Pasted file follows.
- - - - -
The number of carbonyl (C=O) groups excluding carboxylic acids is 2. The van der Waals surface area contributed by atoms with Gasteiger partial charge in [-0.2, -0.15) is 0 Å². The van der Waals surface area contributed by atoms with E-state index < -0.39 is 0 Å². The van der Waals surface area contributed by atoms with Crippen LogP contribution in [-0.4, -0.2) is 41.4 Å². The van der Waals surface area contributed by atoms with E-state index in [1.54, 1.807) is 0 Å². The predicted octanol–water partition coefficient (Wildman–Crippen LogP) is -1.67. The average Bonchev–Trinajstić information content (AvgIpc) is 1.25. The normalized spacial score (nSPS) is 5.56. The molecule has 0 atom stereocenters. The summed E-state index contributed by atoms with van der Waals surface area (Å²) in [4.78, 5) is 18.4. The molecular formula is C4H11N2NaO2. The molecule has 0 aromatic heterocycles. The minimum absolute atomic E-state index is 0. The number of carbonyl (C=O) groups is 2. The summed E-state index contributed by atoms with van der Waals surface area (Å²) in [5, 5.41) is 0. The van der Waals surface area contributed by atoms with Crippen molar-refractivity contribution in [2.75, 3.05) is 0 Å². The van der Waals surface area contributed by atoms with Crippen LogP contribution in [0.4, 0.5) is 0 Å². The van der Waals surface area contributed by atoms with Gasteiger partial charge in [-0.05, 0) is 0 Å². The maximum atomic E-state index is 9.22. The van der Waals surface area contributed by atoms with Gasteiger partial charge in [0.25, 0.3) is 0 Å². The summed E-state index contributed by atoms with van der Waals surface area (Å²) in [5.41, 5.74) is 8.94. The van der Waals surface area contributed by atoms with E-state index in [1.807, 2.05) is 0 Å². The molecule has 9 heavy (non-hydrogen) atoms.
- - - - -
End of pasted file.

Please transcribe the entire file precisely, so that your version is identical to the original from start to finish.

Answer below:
The number of carbonyl (C=O) groups excluding carboxylic acids is 2. The van der Waals surface area contributed by atoms with Gasteiger partial charge in [-0.2, -0.15) is 0 Å². The van der Waals surface area contributed by atoms with E-state index < -0.39 is 0 Å². The van der Waals surface area contributed by atoms with Crippen LogP contribution in [-0.4, -0.2) is 41.4 Å². The van der Waals surface area contributed by atoms with E-state index in [1.54, 1.807) is 0 Å². The predicted octanol–water partition coefficient (Wildman–Crippen LogP) is -1.67. The average Bonchev–Trinajstić information content (AvgIpc) is 1.25. The normalized spacial score (nSPS) is 5.56. The molecule has 0 atom stereocenters. The summed E-state index contributed by atoms with van der Waals surface area (Å²) in [4.78, 5) is 18.4. The molecular formula is C4H11N2NaO2. The molecule has 0 aromatic heterocycles. The minimum absolute atomic E-state index is 0. The number of carbonyl (C=O) groups is 2. The summed E-state index contributed by atoms with van der Waals surface area (Å²) in [5, 5.41) is 0. The van der Waals surface area contributed by atoms with Crippen molar-refractivity contribution in [2.75, 3.05) is 0 Å². The van der Waals surface area contributed by atoms with Crippen LogP contribution in [0.4, 0.5) is 0 Å². The van der Waals surface area contributed by atoms with Gasteiger partial charge in [-0.05, 0) is 0 Å². The maximum atomic E-state index is 9.22. The van der Waals surface area contributed by atoms with Gasteiger partial charge in [0.25, 0.3) is 0 Å². The summed E-state index contributed by atoms with van der Waals surface area (Å²) in [5.41, 5.74) is 8.94. The van der Waals surface area contributed by atoms with E-state index in [1.807, 2.05) is 0 Å². The molecule has 9 heavy (non-hydrogen) atoms.